These impressive-looking mid-bosses clearly made a massive impression on fans, because cool-looking and largely stationary mid-stage foes would become a standard for the series.
Beyond the dogs and back up the trunk, you come to a small clearing which visually reads as traversing the space between two large trees at the foliage level. In a nice touch, the platforms here appear to be made of bamboo, continuing the natural elements motif.
Here you have to deal with a threat from above, those egg-dropping birds that also appear in Air Man and Crash Man’s stages, while mechanical monkeys attack from below — they leap up to hang from the bamboo, then pounce onto the platforms once you draw near. Normally you’d want to handle the birds with the Leaf Shield, but of course you don’t have access to that until after you complete this stage and defeat Wood Man. Instead, you need to be more preemptive, destroying the birds (or at least their eggs) before they hit the ground and explode into a flock of babies.
Again, the Metal Blade makes the best choice for this scenario. The freedom to toss it at 45-degree angles allows you to take out the gorillas before they pull themselves up from below the bamboo planks while also making egg disposal much easier. Even if an egg hits the ground, the width of the Metal Blade combined with its piercing attribute ensure you can clear out most of the resulting baby birds with a single shot.
The descent down the second tree brings the rabbit robots back into the picture in increasingly complex ways. The most interesting comes in the form of a full-screen stair step formation in which you discover that having the high ground isn’t always an advantage. It’s not too much trouble to toss Metal Blades down at the rabbit below, but without that weapon you’ll find it difficult to avoid taking damage from the carrot missiles it lobs your way (the Bubble Lead, ostensibly perfect for that situation, tends to be deflected harmlessly by the missiles).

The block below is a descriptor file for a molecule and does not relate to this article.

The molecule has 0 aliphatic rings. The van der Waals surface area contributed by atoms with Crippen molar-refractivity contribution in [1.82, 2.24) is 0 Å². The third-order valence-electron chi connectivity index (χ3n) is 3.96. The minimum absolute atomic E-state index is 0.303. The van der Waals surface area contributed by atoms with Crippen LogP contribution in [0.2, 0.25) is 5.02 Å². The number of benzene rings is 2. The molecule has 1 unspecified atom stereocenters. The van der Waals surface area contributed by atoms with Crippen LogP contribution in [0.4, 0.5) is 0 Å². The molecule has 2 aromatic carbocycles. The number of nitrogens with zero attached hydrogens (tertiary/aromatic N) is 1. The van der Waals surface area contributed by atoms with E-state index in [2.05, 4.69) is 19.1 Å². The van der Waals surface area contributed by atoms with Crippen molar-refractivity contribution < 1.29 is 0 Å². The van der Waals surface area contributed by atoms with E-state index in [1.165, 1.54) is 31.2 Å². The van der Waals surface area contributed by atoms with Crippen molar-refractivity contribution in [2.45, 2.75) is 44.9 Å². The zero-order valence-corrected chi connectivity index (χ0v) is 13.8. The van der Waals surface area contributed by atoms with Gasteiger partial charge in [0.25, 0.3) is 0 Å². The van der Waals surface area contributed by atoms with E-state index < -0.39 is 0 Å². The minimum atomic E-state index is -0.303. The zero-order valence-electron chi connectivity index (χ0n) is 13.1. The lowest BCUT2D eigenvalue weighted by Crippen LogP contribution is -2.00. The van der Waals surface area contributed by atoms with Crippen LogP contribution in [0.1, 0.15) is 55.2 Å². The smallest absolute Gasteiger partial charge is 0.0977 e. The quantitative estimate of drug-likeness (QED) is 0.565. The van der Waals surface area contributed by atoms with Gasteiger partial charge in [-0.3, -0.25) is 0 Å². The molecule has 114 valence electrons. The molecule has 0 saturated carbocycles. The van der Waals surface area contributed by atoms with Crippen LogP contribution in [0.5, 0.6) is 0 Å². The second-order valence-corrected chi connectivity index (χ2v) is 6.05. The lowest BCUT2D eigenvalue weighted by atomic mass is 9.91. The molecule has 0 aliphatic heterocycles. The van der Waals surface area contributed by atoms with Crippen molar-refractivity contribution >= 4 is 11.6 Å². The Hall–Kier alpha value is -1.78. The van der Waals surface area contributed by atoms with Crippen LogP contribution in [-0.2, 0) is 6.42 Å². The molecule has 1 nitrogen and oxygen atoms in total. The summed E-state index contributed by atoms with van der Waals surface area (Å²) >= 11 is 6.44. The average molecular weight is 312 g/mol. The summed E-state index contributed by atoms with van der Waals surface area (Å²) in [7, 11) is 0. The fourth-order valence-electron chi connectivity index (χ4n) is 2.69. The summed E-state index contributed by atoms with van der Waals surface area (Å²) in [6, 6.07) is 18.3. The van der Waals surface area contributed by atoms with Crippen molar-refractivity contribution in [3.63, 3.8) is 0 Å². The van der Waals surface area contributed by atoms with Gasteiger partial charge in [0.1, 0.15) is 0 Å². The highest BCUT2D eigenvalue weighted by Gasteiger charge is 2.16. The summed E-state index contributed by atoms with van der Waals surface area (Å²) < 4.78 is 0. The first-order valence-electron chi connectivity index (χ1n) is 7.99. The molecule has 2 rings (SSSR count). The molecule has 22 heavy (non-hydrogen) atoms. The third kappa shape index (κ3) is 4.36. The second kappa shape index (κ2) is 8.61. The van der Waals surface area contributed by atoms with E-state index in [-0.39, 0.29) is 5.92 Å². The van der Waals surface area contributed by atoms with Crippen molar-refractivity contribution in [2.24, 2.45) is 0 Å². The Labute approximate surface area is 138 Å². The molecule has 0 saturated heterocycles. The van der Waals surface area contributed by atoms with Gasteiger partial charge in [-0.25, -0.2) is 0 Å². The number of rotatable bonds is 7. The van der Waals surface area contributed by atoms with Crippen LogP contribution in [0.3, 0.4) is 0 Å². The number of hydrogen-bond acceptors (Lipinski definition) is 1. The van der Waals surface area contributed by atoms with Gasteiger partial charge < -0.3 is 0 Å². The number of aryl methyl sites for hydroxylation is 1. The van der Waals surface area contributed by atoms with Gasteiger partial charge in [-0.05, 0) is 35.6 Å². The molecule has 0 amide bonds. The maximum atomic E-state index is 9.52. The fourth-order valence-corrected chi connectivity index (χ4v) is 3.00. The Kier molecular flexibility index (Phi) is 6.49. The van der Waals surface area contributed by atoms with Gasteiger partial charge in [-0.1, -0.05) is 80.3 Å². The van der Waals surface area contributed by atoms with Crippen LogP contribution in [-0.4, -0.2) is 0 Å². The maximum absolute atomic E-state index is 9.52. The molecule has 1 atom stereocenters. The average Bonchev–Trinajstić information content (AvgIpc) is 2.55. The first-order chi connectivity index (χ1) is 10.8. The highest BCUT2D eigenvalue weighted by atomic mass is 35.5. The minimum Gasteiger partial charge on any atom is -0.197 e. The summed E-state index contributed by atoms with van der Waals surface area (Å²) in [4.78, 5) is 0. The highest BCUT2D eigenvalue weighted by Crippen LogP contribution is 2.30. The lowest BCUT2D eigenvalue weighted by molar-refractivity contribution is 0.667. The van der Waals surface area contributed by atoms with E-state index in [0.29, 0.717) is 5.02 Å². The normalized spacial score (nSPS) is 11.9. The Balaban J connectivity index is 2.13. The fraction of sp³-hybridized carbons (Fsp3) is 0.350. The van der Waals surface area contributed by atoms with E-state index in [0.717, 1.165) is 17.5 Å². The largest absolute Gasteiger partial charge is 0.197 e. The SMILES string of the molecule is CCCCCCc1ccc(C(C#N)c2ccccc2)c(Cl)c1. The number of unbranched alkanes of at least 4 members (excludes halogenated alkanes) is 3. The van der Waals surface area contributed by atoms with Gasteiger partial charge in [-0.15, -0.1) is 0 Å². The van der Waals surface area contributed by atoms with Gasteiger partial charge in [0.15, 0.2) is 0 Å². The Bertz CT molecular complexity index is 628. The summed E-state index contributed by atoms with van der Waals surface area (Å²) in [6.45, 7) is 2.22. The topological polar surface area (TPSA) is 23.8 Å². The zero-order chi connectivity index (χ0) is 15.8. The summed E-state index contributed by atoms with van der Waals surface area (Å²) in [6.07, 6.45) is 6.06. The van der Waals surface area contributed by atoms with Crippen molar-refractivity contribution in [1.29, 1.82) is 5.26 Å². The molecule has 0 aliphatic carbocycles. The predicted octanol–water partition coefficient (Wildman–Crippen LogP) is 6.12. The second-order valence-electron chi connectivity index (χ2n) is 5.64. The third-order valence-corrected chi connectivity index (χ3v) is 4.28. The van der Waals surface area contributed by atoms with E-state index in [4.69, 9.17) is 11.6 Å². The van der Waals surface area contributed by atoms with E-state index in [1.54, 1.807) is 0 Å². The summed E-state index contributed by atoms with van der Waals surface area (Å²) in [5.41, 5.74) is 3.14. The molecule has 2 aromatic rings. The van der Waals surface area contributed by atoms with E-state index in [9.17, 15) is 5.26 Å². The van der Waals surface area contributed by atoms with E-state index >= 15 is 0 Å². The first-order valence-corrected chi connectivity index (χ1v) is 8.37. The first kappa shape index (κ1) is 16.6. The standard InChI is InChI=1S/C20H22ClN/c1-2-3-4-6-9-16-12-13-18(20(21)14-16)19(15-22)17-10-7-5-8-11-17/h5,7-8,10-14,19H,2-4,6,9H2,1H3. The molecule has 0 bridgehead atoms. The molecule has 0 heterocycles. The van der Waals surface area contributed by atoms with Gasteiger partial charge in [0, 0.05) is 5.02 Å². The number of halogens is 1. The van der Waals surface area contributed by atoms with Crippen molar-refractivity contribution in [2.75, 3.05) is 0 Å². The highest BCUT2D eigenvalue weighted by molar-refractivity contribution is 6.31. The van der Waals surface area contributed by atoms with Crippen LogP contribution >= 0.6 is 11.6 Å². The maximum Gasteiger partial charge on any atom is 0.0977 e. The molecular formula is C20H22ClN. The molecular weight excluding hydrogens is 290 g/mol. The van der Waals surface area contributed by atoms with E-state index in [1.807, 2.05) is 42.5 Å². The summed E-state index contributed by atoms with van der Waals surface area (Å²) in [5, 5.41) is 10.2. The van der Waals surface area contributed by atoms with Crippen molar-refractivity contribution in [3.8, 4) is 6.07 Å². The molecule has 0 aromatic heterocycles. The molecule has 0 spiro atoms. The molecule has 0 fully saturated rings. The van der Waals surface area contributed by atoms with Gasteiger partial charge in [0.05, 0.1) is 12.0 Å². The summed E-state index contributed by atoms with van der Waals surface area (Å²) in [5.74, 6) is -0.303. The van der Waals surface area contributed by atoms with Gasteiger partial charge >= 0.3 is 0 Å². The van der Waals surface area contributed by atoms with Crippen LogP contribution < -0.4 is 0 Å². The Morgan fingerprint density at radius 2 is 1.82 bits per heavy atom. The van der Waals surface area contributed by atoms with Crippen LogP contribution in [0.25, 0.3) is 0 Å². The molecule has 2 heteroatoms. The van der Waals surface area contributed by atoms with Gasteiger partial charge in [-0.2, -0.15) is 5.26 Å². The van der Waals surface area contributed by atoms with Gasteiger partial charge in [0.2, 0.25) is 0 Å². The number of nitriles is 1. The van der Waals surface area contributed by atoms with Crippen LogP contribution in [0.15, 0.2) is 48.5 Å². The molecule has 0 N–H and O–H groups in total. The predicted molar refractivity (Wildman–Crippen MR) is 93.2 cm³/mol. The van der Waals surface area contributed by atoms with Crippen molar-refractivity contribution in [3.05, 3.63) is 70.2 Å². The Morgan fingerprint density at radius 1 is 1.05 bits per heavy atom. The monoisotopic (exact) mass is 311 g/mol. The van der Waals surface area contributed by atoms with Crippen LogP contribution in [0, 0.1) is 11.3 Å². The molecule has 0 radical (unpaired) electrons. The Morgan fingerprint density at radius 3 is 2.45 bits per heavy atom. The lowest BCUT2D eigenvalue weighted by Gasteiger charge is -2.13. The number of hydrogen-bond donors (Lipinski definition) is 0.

The final leg of the stage introduces an interesting test of skill and reflexes: Giant chickens that run straight at you and leap. They soak up a ton of damage, making it difficult to shoot them down before they reach you. And you can’t jump over them, because they jump once they reach you.
Instead, the solution to making it safely past the chicken gauntlet is sublime in its counterintuitive simplicity: Rather than trying to shoot or evade the chickens, you simply stop moving before they reach you. They make their leaps shortly before reaching you, so all you have to do to avoid taking a hit is to stand motionless. They’re chickens, right? So… you play a game of chicken, and they’re the ones who’ll flinch.
As for Wood Man, he’s kind of an annoying boss. He surrounds himself with the Leaf Shield, which deflects all attacks… well, all but one. After a few seconds, he sends the shield flying toward Mega Man. The projectile is easy enough to avoid by leaping, but the instant he looses the shield he also causes four leaves to begin drifting from the ceiling in a zig-zag pattern. It is possible to avoid taking a hit, but very very difficult. Difficult enough to border on feeling cheap, in fact.
On the plus side, Wood Man is weak to an unprecedented three Robot Master weapons. The Atomic Fire, when fully charged, will destroy him in two hits. The Metal Blade does a number on him, too. And finally, if you hit his raised shield with Crash Bomber, it’ll detonate against the shield and score multiple hits at once. So he’s easy enough if you have the proper weapons… but if not, he can be quite challenging.
Handily, his weaknesses are all intuitive; he’s a robot made of wood, so of course he’s weak to a cutting blade or fire. And the explosive splash of Crash Bomber reaching through his shield makes sense, too. Not necessarily the easiest battle to begin the game with, but strong on the whole.